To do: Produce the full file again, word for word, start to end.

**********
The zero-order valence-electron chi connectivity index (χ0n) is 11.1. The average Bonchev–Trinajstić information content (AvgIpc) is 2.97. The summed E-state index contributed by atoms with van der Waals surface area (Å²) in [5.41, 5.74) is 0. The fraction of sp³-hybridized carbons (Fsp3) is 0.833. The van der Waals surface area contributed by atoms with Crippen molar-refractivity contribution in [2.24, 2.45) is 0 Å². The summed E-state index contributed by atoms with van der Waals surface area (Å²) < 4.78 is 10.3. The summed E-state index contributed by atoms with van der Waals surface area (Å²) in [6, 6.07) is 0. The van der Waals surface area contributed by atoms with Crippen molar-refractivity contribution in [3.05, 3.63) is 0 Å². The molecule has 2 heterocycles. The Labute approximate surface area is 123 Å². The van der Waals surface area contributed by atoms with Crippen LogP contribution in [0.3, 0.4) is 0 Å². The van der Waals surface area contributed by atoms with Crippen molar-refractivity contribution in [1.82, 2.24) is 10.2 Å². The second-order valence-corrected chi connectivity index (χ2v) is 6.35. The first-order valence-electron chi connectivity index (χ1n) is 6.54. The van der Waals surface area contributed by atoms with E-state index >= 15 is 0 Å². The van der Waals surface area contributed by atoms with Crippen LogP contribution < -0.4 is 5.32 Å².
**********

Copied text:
The zero-order valence-electron chi connectivity index (χ0n) is 11.1. The average Bonchev–Trinajstić information content (AvgIpc) is 2.97. The summed E-state index contributed by atoms with van der Waals surface area (Å²) in [5.41, 5.74) is 0. The fraction of sp³-hybridized carbons (Fsp3) is 0.833. The van der Waals surface area contributed by atoms with Crippen molar-refractivity contribution in [2.24, 2.45) is 0 Å². The summed E-state index contributed by atoms with van der Waals surface area (Å²) < 4.78 is 10.3. The summed E-state index contributed by atoms with van der Waals surface area (Å²) in [6, 6.07) is 0. The van der Waals surface area contributed by atoms with Crippen molar-refractivity contribution in [3.05, 3.63) is 0 Å². The molecule has 2 heterocycles. The Labute approximate surface area is 123 Å². The van der Waals surface area contributed by atoms with Crippen LogP contribution in [0.3, 0.4) is 0 Å². The van der Waals surface area contributed by atoms with Crippen molar-refractivity contribution in [1.82, 2.24) is 10.2 Å². The second-order valence-corrected chi connectivity index (χ2v) is 6.35. The first-order valence-electron chi connectivity index (χ1n) is 6.54. The van der Waals surface area contributed by atoms with E-state index >= 15 is 0 Å². The van der Waals surface area contributed by atoms with Crippen LogP contribution < -0.4 is 5.32 Å².